However, the second key value loudly promoted by Barca in its advertising (and indeed in the Museum itself) is that of universality, reflected in the club’s outreach and charity work. Of course, no club is fully universal – that would defeat the point, identity-wise, but most of the so-called elite aren’t fully local either, Athletic Bilbao aside.
Does Barca want to be like Athletic? A great club, but let’s be blunt about the consequences of complete commitment to a localized identity. It means losing the ability to compete with others who aim for universality. It also means a betrayal of one important aspect of Barca tradition. I mentioned Joan Gamper above, a man who is a powerful reminder that the club’s identity has always had a cosmopolitan streak to it. At its best, the club has a powerful sense of localized identity while being open to new ideas and different cultures. The crucial historical influence of English and Dutch managers and players are good examples.
Most of the big names are a mixture of the local and the universal these days. Every club has to find a space on the spectrum that suits it, which enables them to preserve their identity and grow at the same time, integrating new fans into the fold without diluting what it means to be a fan.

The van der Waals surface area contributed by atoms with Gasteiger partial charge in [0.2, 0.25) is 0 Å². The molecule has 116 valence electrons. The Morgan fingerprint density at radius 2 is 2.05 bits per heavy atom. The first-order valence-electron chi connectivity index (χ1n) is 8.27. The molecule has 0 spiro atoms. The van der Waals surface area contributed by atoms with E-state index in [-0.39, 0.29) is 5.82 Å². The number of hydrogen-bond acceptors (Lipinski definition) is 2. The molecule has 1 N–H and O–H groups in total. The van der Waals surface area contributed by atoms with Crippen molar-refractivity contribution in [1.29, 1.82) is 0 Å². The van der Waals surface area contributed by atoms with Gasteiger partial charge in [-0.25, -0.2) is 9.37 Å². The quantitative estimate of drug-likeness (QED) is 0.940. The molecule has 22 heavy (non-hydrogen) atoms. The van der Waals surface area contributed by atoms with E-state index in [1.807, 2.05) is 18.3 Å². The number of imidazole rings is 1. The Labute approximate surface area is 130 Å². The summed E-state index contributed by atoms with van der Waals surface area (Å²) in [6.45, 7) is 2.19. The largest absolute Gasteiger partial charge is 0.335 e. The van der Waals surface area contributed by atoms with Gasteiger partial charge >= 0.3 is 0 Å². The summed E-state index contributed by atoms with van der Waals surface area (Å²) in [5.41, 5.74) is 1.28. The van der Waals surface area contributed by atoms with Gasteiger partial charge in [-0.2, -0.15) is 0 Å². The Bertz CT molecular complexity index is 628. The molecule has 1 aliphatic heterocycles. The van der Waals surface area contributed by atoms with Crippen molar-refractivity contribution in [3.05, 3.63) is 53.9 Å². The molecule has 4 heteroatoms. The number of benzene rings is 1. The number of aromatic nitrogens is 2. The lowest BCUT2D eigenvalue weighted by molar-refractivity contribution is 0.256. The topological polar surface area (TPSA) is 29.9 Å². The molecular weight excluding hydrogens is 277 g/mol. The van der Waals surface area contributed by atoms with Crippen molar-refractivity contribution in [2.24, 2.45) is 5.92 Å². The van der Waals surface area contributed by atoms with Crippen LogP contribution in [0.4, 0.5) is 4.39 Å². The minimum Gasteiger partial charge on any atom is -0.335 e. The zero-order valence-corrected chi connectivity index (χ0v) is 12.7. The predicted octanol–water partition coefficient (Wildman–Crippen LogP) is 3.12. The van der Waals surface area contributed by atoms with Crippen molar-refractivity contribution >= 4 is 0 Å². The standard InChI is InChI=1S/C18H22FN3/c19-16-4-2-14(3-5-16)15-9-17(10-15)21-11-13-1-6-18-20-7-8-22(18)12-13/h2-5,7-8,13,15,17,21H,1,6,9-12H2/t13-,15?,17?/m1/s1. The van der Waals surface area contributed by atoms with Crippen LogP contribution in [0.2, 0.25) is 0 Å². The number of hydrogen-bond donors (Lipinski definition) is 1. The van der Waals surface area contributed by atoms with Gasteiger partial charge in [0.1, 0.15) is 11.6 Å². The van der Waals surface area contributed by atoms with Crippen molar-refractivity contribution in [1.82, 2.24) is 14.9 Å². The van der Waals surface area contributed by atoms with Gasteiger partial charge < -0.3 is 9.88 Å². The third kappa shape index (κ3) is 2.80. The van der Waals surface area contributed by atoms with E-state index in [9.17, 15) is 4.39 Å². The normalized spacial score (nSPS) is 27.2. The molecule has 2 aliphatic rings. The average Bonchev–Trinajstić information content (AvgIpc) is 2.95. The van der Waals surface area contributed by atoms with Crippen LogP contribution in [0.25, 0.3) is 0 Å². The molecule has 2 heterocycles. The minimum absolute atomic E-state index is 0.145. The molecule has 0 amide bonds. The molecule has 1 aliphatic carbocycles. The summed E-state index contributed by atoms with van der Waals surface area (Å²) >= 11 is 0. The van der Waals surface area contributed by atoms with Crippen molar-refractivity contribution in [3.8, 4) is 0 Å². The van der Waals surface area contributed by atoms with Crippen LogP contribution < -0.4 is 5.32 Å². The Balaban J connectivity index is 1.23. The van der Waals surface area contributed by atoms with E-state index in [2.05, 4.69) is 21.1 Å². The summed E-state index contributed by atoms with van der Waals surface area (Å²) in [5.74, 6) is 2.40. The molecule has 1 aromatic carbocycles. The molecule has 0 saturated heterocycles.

Barca belongs to the family of four I met on the metro, who only get to go to a few games every season. It belongs to the little old ladies sitting behind the south goal who helped me find my seat, and to the passionate fans standing in the tier under ours who never stopped making noise all game. I’d like to think it has a place for those who stay up until 5 in the morning to watch games live from 10,000 kilometers away. I hope it has a place for someone like me.
Note: I recognise that this is an issue on which reasonable people may disagree. Hence the title, because this is me arguing my side.